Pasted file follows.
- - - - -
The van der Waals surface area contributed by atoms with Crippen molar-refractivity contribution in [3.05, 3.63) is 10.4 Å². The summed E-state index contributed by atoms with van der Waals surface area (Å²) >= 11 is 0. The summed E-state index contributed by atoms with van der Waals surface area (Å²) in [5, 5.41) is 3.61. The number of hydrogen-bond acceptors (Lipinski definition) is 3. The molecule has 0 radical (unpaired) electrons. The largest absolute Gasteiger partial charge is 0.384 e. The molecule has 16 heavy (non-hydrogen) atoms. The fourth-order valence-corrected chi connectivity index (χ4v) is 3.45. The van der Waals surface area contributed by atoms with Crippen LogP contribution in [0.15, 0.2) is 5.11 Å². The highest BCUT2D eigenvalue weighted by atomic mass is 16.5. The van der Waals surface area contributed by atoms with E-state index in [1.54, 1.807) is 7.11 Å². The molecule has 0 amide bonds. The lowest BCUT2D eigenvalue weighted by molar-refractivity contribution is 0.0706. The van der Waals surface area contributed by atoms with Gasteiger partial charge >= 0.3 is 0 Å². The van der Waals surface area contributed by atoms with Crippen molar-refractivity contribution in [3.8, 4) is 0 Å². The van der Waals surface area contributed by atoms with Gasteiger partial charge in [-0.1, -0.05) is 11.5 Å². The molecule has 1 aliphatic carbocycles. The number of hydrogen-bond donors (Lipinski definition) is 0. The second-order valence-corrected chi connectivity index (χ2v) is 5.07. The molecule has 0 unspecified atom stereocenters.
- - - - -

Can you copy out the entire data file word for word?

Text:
The van der Waals surface area contributed by atoms with Crippen molar-refractivity contribution in [3.05, 3.63) is 10.4 Å². The summed E-state index contributed by atoms with van der Waals surface area (Å²) >= 11 is 0. The summed E-state index contributed by atoms with van der Waals surface area (Å²) in [5, 5.41) is 3.61. The number of hydrogen-bond acceptors (Lipinski definition) is 3. The molecule has 0 radical (unpaired) electrons. The largest absolute Gasteiger partial charge is 0.384 e. The molecule has 16 heavy (non-hydrogen) atoms. The fourth-order valence-corrected chi connectivity index (χ4v) is 3.45. The van der Waals surface area contributed by atoms with Crippen LogP contribution in [0.15, 0.2) is 5.11 Å². The highest BCUT2D eigenvalue weighted by atomic mass is 16.5. The van der Waals surface area contributed by atoms with E-state index in [1.54, 1.807) is 7.11 Å². The molecule has 0 amide bonds. The lowest BCUT2D eigenvalue weighted by molar-refractivity contribution is 0.0706. The van der Waals surface area contributed by atoms with Gasteiger partial charge >= 0.3 is 0 Å². The van der Waals surface area contributed by atoms with Crippen molar-refractivity contribution in [3.8, 4) is 0 Å². The van der Waals surface area contributed by atoms with Gasteiger partial charge in [-0.1, -0.05) is 11.5 Å². The molecule has 1 aliphatic carbocycles. The number of hydrogen-bond donors (Lipinski definition) is 0. The second-order valence-corrected chi connectivity index (χ2v) is 5.07. The molecule has 0 unspecified atom stereocenters.